Nineteen-year-old Roman Kogler (Thomas Schubert) has served part of his sentence at an Austrian juvenile detention center. He is a loner who lives in a small room and keeps to himself most of the time. Roman's counselor (Gerhard Liebmann) knows that the boy's parole hearing is coming up soon and it would be helpful if he had a job for probation and more interaction with others. The juvenile delinquent surprises him by choosing to be an apprentice at the municipal morgue in Vienna.
At first Roman is unable to handle the sight of nude corpses. One of his co-workers gives him a hard time when he seems to be frozen in the presence of the dead. But slowly, he gets used to the rhythm of the work which takes him to all parts of the city and exhausts him emotionally. Roman loves to swim in the pool and to submerge himself under water. It is a therapeutic act for him and one which serves as a pause in his day.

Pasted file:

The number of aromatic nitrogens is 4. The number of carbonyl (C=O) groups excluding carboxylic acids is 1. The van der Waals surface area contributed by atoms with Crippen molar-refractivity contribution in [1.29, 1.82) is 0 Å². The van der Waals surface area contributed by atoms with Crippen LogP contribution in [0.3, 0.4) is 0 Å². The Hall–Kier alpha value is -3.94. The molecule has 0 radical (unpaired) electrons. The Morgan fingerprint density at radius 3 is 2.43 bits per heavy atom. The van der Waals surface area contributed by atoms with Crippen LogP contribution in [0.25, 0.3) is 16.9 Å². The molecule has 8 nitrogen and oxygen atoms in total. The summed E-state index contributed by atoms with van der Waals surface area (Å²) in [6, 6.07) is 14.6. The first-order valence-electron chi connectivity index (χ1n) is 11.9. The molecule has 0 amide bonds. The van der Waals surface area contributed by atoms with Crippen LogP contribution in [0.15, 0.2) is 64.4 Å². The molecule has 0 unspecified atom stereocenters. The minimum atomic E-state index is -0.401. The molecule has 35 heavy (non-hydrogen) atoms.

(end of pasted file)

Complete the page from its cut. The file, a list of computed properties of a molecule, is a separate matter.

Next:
When one body bag bears his surname, this lonely young man is reminded of his mother who abandoned him when he was just an infant. Roman tracks her down and learns the truth about why she acted as she did. Although hurt and disappointed by his birth mother's reaction to him, Roman begins to break through the armor that he's used to separate himself from others. In one of the most magical and poignant scenes in the film, he joins one of his co-workers as they tenderly wash the body of an old woman who died at home. A nurturing side of this isolated young man begins to bloom.
Karl Markovics directs Breathing and is in no rush to finish the slow reformation of the lead character who is played well by Thomas Schubert. In the publicity notes the director explains his interest in depicting the lives, choices, and destinies of ordinary people. He has impressively accomplished that mission with this film.
Special features on the DVD include a theatrical trailer and a stills gallery.